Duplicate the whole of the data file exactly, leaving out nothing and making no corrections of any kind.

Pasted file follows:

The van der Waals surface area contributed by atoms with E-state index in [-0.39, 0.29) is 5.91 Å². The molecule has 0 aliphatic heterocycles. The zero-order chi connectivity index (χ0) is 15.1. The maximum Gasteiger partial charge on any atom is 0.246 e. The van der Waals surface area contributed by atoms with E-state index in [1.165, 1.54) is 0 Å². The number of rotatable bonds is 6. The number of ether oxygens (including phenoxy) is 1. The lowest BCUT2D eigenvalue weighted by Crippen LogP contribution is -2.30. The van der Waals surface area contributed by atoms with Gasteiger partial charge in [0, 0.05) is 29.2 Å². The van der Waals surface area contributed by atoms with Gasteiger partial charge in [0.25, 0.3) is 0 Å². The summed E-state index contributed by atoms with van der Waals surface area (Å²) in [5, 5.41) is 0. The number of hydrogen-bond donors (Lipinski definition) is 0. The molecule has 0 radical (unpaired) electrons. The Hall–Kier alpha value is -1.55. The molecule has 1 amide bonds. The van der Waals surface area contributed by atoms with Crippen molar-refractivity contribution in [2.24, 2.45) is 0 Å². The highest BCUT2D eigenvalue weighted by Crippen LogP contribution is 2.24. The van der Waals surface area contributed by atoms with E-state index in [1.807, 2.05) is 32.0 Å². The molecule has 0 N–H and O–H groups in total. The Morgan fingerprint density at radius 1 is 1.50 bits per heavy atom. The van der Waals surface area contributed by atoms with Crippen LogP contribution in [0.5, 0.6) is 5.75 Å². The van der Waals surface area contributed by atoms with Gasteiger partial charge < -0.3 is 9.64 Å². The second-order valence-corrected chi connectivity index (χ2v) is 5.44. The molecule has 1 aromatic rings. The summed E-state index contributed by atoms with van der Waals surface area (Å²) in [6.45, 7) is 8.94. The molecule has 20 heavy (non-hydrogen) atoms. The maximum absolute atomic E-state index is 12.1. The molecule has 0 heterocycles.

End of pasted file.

The van der Waals surface area contributed by atoms with E-state index in [-0.39, 0.29) is 5.91 Å². The molecule has 0 aliphatic heterocycles. The zero-order chi connectivity index (χ0) is 15.1. The maximum Gasteiger partial charge on any atom is 0.246 e. The van der Waals surface area contributed by atoms with E-state index in [1.165, 1.54) is 0 Å². The number of rotatable bonds is 6. The number of ether oxygens (including phenoxy) is 1. The lowest BCUT2D eigenvalue weighted by Crippen LogP contribution is -2.30. The van der Waals surface area contributed by atoms with Gasteiger partial charge in [0, 0.05) is 29.2 Å². The van der Waals surface area contributed by atoms with Gasteiger partial charge in [0.25, 0.3) is 0 Å². The summed E-state index contributed by atoms with van der Waals surface area (Å²) in [5, 5.41) is 0. The number of hydrogen-bond donors (Lipinski definition) is 0. The molecule has 0 radical (unpaired) electrons. The Hall–Kier alpha value is -1.55. The molecule has 1 amide bonds. The van der Waals surface area contributed by atoms with Crippen molar-refractivity contribution in [2.24, 2.45) is 0 Å². The highest BCUT2D eigenvalue weighted by Crippen LogP contribution is 2.24. The van der Waals surface area contributed by atoms with E-state index in [1.807, 2.05) is 32.0 Å². The molecule has 0 N–H and O–H groups in total. The Morgan fingerprint density at radius 1 is 1.50 bits per heavy atom. The van der Waals surface area contributed by atoms with Crippen LogP contribution in [0.5, 0.6) is 5.75 Å². The van der Waals surface area contributed by atoms with Gasteiger partial charge < -0.3 is 9.64 Å². The second-order valence-corrected chi connectivity index (χ2v) is 5.44. The molecule has 1 aromatic rings. The summed E-state index contributed by atoms with van der Waals surface area (Å²) in [6.45, 7) is 8.94. The molecule has 20 heavy (non-hydrogen) atoms. The maximum absolute atomic E-state index is 12.1. The molecule has 0 heterocycles.